Listings

    No events to show

Follow

Twitter

|

Facebook

|

MySpace

|

Last.fm

RSS

Subscribe

Top 25 Art Blog - Creative Tourist

An interview with street artists and filmmakers Peru Ana Ana Peru

The co-founder of LAVA Collective chats to the Brooklyn-based multimedia artists.

Written by Paddy Walsh

Peru Ana Ana Peru are Brooklyn-based multimedia artists. Their bizarre, pharmacy colourful creations can be found all over the streets of New York, brightening up the city’s darkest corners and entertaining passers by. In their own words, they leave ‘keepsakes around the city for others to find.’ They produce fine art, which can be seen as an extension of their street work, and they also make films. Peru Ana Ana Peru are bursting with creativity and their artistic output tends to be eye-catching, witty and brilliant. I caught up with them last month to reminisce about their visit to the UK, and find out what they had been up to since then.

Peru Ana Ana Peru came to London late last year to take part in a LAVA Collective group show. They have fond memories of the trip: ‘London was great. There was a nice energy about the place, at least that’s what we gathered from the small time that we stayed. Definitely would like to spend more time out there if and when we can. LAVA was amazing, and working with them was a pleasure. They brought together a massive show that was very special and that people seemed to like’.

Earlier this year, Peru Ana Ana Peru were invited to take part in the Eames Re-imagined project, in which artists were invited to upholster and decorate a classic Eames chair design. This was a prestigious invitation and the finished result looks great, but as they reveal, it was not the most harmonious project they have ever worked on; ‘The process for the Eames Chair was an interesting one, and involved a long, final night of arguing and painting, arguing and cutting, arguing and gluing, etc. When we finished it we couldn’t tell if we liked it or not. So we went to bed, mad at the chair. Then we woke up and saw it again, and we started liking it’.

Having appeared in books like Street Art New York (Prestel), Peru Ana Ana Peru are perhaps best known as street artists, but in fact they see themselves primarily as film makers. In an interview with Brooklynstreetart.com they describe video as ‘the medium we feel the most comfortable in, and in which we feel we have the most to offer.’ They shoot most of their own material, but occasionally use found footage in their work. One film featured clips of 1950′s porn, shot on Super 8mm. I asked them where they found the source material; ‘We found this footage at a flea market in Chelsea ages ago, but we got it without bothering to look at what the footage was of. Then later when we got home, we decided to check it out, and we found that it was all porn, all of it. Like, 12 rolls of film. Some in color, some in black and white. We were floored. We had always wanted to use it for something, so one day we did. At the moment is no longer online because youtube took it off for violation of terms or whatever—We’ll have to get that video back online soon’.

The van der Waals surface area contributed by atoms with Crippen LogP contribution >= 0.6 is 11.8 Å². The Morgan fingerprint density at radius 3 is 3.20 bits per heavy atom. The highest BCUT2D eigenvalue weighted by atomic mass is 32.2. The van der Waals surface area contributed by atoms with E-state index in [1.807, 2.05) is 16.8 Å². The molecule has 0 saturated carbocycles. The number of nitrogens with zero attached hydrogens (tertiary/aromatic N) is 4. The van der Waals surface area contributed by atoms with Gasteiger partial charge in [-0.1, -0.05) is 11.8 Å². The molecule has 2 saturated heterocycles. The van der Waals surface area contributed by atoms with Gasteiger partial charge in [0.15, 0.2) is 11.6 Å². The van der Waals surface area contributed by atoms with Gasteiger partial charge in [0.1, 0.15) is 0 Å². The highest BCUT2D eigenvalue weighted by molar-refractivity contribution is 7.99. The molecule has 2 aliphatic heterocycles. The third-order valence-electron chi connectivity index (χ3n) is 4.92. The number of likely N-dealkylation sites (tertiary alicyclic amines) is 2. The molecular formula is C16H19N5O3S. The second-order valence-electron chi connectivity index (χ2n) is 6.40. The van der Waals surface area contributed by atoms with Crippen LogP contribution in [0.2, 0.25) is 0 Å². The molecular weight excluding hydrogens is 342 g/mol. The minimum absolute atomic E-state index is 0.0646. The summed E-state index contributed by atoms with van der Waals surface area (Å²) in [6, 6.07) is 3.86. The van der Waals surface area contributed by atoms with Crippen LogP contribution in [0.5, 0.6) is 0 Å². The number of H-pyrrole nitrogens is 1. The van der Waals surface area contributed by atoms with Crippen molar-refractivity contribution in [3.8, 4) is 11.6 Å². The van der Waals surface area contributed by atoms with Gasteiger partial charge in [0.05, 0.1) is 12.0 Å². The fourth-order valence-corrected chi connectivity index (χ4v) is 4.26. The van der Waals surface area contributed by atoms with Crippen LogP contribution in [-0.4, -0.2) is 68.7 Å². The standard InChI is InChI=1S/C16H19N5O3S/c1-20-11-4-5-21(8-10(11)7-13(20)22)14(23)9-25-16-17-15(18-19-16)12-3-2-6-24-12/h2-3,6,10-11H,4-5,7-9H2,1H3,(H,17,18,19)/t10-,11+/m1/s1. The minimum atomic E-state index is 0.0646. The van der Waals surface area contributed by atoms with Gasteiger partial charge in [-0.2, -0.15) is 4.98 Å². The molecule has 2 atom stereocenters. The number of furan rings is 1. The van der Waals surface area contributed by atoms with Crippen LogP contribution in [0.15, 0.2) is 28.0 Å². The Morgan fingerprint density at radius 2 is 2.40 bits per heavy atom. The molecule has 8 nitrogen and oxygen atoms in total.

Their last solo show at the Broolynite Gallery featured small TV screens imbedded into canvases, a format which unified their film making and illustration work. The show also featured some fantastic piñatas, which I couldn’t resist asking about: ‘The idea simply sprang from a long held fascination and nostalgia for piñatas, and the fact that we knew we wanted some 3D objects in our show. So, piñatas seemed natural. They were fun to make, and coincidentally a friend of ours, Meg Keys, happened to make piñatas pretty much for a living. So we hooked up with her and popped them out’. Are the any plans to make any more pinatas? ‘Perhaps one day’. It seems that revisiting old ideas is not high on the agenda for Peru Ana Ana Peru: ‘We tend to get extremely bored with things if we dwell on them too long.’ http://www.brooklynitegallery.com/

Last year, Peru Ana Ana Peru joined dozens of artists to take part in Public Ad Camapin’s NYSAT project (New York Street Advertisting Takeover). Public Ad Campaign is the brainchild of Jordan Seiler, who has been waging war against street-side advertising hoardings for many years now. Much of the advertisements that appear in American cities are placed there illegally with the tacit consent of the authorities. Seiler and collaborators whitewash these adverts, then invite artists to come and decorate the blank spaces they have created. I asked Peru Ana Ana Peru how they came to be involved with the project: ‘We got involved after we were contacted by Jordan, and we naturally agreed to be a part of it. We thought the concept of the project was amazing, and it is what has always drawn us to take part in anything he is involved with. Jordan is a very smart guy and his projects are always reflective of that’.